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Marvels of scheduled travelling gave Kisumu fame

A boat docked at the port of Kisumu, 1908. [File, Standard]

As Kenyans marvel at what some perceive as an infrastructural revolution because of the 27km expressway slicing through Nairobi City, making it possible for travellers to estimate their time of arrival, more than a century ago, this was not a novelty.

There may be jubilation in Nairobi today, but in Kisumu which is also a port city, the joys residents once knew, of travelling the expansive waters of Lake Victoria safely and on time, is a faded memory. To some, it may even seem like a fairy tale.

The city has lost its fame as the main inland terminal for the Kenya-Uganda railway which earned the town its original name, Port Florence. When Britain still ruled Kenya and had not yet decided whether to colonise us or protect us from other resource-hungry European states, Kisumu had a vibrant water and rail transport system. 

When the port town was 10 years old in 1910, the government tightly controlled the schedules of the water transport and any changes including fares were aptly communicated in the Kenya Gazette.

Such changes occurred on January 1, 1910, when the government issued a new schedule. The schedules crafted by then Nyanza Provincial Commissioner John Ainsworth, dated December 13, 1909, which were to take effect from January 1, 1910, dictated that boats from Kendu Bay then called Kongo Bay, to Kisumu, would be departing on Tuesday morning.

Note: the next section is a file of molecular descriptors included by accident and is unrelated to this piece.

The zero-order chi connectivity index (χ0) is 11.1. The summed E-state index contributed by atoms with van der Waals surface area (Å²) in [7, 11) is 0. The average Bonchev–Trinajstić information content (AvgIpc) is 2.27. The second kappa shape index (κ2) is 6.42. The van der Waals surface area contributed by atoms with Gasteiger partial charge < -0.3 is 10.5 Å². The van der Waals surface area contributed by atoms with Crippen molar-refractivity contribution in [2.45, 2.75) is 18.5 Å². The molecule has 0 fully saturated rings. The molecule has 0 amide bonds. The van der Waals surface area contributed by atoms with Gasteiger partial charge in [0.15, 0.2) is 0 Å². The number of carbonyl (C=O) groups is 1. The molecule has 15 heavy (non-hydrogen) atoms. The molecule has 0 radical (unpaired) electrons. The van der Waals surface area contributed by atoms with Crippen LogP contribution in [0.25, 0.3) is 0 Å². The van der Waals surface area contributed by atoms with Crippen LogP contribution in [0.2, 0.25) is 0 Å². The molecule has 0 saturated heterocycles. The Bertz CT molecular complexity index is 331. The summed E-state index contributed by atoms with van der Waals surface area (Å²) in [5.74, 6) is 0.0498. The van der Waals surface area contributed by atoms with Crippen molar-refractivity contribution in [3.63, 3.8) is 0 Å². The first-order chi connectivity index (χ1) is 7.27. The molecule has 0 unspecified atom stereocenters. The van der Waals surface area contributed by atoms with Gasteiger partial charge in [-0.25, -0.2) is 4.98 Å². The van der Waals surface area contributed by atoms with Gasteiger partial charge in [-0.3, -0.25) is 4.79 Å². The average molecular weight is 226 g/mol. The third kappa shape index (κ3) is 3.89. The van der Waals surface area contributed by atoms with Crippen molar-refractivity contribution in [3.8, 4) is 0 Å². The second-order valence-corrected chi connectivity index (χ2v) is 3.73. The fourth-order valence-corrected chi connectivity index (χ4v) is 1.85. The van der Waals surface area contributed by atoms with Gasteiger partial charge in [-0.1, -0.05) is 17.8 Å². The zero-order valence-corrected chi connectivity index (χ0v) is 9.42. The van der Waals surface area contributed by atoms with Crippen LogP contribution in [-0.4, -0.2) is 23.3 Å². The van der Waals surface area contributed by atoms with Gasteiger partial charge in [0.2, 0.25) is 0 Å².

At the same time, the boat leaving Kisumu on Monday evening would arrive at Homa Bay on Wednesday morning. Travellers, the PC further directed, had to obtain tickets before their scheduled trips at either the District Commissioner's office in Kisumu or Kisii.

Payment of tickets in advance was, however, no guarantee that the passenger would travel because at any time the government could reallocate the seat to its servants whenever the need arose.

The cost of a trip from Kisumu to Homa Bay then was just one Rupee but travellers with luggage were expected to pay double as they could not hold the government liable for any loss or damage.

Today, the port of Kisumu is disused and there is no scheduled transport. The only route served by water buses is Luanda which has three boats plying between Luanda Kotieno to Mbita at different times of the day and charges Sh300 a trip.

This is happening at a time when Kenya Railways has scrapped day train services and will be ferrying passengers from Kisumu to Nairobi only at night.